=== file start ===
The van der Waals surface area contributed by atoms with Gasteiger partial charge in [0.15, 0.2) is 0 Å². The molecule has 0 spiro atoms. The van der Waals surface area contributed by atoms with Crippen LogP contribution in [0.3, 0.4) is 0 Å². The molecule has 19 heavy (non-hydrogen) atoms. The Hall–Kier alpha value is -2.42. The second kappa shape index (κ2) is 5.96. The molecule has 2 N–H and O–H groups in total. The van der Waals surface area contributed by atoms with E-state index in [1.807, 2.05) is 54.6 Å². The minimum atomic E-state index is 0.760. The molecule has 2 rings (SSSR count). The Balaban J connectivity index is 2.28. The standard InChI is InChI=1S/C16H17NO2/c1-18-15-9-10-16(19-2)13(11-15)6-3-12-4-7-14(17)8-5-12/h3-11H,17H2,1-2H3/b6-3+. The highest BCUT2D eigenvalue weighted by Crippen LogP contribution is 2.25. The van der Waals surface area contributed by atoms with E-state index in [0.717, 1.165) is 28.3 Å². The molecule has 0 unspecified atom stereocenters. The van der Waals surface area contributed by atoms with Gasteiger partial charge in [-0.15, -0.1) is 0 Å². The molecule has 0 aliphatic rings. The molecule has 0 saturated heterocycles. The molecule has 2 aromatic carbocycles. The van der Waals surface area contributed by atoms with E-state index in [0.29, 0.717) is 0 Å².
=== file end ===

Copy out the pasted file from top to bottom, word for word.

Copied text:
The van der Waals surface area contributed by atoms with Gasteiger partial charge in [0.15, 0.2) is 0 Å². The molecule has 0 spiro atoms. The van der Waals surface area contributed by atoms with Crippen LogP contribution in [0.3, 0.4) is 0 Å². The molecule has 19 heavy (non-hydrogen) atoms. The Hall–Kier alpha value is -2.42. The second kappa shape index (κ2) is 5.96. The molecule has 2 N–H and O–H groups in total. The van der Waals surface area contributed by atoms with E-state index in [1.807, 2.05) is 54.6 Å². The minimum atomic E-state index is 0.760. The molecule has 2 rings (SSSR count). The Balaban J connectivity index is 2.28. The standard InChI is InChI=1S/C16H17NO2/c1-18-15-9-10-16(19-2)13(11-15)6-3-12-4-7-14(17)8-5-12/h3-11H,17H2,1-2H3/b6-3+. The highest BCUT2D eigenvalue weighted by Crippen LogP contribution is 2.25. The van der Waals surface area contributed by atoms with E-state index in [0.717, 1.165) is 28.3 Å². The molecule has 0 unspecified atom stereocenters. The van der Waals surface area contributed by atoms with Gasteiger partial charge in [-0.15, -0.1) is 0 Å². The molecule has 0 aliphatic rings. The molecule has 0 saturated heterocycles. The molecule has 2 aromatic carbocycles. The van der Waals surface area contributed by atoms with E-state index in [0.29, 0.717) is 0 Å².